Taxman eyes eBay's 'black economy'

With an army of 10,000 UK entrepreneurs and a global turnover of £17.7bn, experts are warning it is just a matter of time before net auctioneer, eBay, falls under the shadow of the taxman.

The site is at the centre of a heated debate following the growing number of UK internet users who are earning some or all of their annual income by trading as 'untaxed' entrepreneurs.

Although there is no imposed tax on second-hand goods, experts are warning that those who peddle their products as a "trade," will have to do more than just declare their taxable income.

One London investment manager, Nick Train, believes the person-to-person trade of eBay has so far posed a problem for governments looking to regulate what he describes as "part of the black economy."

Speaking to the BBC's Money programme, he warned that government intervention rather than a fluctuating market would likely cause the biggest upset to the site's success.

"If the company continues to grow at current rates, sooner or later it is going to impinge upon the consciousness of tax collectors and excise agents around the world," he said.

Mr Train says that if eBay was a nation state, it would represent the 56th largest economy in the world; making it slightly less prosperous than Kuwait.

Last year, the company began encouraging its users and small businesses to declare their tax commitments with a pledge that the site would direct sellers to the Inland Revenue website to help with self-assessment.

While today no such link exists on the eBay homepage, Doug McCallum UK managing director, says that all marketplace traders "are paying their taxes."

He told the Money Programme: "Gordon Brown and the Treasury should be absolutely delighted that eBay has unleashed an astonishing army of entrepreneurs in this country."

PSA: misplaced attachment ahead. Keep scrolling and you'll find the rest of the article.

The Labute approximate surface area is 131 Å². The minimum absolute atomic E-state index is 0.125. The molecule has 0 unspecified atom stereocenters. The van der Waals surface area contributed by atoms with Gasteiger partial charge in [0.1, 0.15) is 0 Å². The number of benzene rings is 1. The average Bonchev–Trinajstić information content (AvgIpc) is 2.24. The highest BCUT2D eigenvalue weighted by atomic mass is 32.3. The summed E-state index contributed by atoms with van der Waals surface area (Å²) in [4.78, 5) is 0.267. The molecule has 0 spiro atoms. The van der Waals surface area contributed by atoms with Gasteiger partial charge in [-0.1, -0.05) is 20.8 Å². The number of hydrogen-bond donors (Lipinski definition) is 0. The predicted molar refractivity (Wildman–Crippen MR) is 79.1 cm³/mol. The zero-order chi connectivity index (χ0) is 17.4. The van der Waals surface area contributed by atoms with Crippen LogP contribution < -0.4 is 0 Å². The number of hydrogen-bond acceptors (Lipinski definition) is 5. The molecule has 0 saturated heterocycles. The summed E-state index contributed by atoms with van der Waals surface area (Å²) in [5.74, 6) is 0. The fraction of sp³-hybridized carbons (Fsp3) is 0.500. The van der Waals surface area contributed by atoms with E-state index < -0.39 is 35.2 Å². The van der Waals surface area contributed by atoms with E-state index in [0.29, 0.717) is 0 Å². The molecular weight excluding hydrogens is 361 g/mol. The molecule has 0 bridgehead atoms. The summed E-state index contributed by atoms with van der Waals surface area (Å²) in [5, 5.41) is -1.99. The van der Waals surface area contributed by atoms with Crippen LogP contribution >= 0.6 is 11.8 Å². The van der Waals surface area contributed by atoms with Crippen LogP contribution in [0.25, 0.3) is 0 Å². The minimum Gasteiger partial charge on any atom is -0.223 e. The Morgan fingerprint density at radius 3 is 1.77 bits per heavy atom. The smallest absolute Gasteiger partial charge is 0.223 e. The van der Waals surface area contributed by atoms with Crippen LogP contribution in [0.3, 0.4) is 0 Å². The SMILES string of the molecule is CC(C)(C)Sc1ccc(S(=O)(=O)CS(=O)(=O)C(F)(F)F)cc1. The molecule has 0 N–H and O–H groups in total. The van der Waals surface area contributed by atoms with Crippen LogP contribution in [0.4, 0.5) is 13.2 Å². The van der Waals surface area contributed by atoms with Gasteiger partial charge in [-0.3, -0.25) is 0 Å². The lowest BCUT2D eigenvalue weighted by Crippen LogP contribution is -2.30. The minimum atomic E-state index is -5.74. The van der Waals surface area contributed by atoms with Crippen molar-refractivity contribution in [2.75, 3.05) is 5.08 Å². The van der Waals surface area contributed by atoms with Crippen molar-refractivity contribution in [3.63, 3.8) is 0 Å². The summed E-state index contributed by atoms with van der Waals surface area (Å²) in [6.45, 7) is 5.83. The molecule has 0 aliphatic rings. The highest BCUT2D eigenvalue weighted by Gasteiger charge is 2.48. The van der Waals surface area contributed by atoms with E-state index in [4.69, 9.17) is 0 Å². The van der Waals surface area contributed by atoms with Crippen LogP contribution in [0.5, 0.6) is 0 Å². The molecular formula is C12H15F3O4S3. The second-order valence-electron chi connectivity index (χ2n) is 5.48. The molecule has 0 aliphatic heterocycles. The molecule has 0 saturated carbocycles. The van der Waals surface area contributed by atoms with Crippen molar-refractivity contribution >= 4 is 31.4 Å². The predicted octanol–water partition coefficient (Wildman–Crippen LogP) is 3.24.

However, the Revenue has gone on the record to say it does not recognise a 'grey area' for traders, between those who are buying and selling privately, and those who do it to supplement their income.

"There is usually no dispute that the activities carried on by a particular taxpayer do amount to a trade: the butcher, the baker and the candlestick maker all know, without getting into semantics, that they are carrying on a 'trade'," said the Revenue.

"On the other hand, for a person disposing of an unwanted personal possession, whether through the newspaper small ads or on the internet, his or her activities would not amount to trading."

Yet not everyone accepts that the Revenue will settle for this definition. Forrester researcher, Helen Omwando, said, "of course they're going to look at some way of taxing eBay, and eBay will carry that down to consumers."

One sign of this is perhaps already hitting traders, as the auctioneer last month announced on its UK board that fees for sellers are to increase.

Although there are some cost reductions – one of which is 6p – the increase for using the service to highlight an entrepreneur's product has increased from £1.50 to £2.50

Ebay also makes about 15p per trade from every listed sale on the site, combined with a small percentage of the final sale price.

In a move that finally identifies the traders from the loft-clearers, eBay yesterday announced a new service for small and medium-sized enterprises, allowing traders to input their full company and payment details.

The auctioneer claims it will then be cheaper and easier to sell goods in the market place with traders benefiting from a beefed-up online presence.

A spokesman for eBay said: "Several thousand small businesses are using ebay.co.uk to sell their surplus stock and release cash into their business.

"Small businesses can set up to sell online with next to no set-up costs. They don't have to spend money marketing their own site, because a third of the UK's internet population visits eBay every month, bringing them the buyers they need."

One eBay entrepreneur told Freelance UK: "If eBay itself is taxed, I don’t see how that would solve the problem of people dodging their tax commitments.

"As a small trader starting out, I am more worried about the rise in fees. If for example, I continue making a living off eBay, I would never be able to pay into a pension because I already have to pay income tax and national insurance contributions."

 

2nd March 2005

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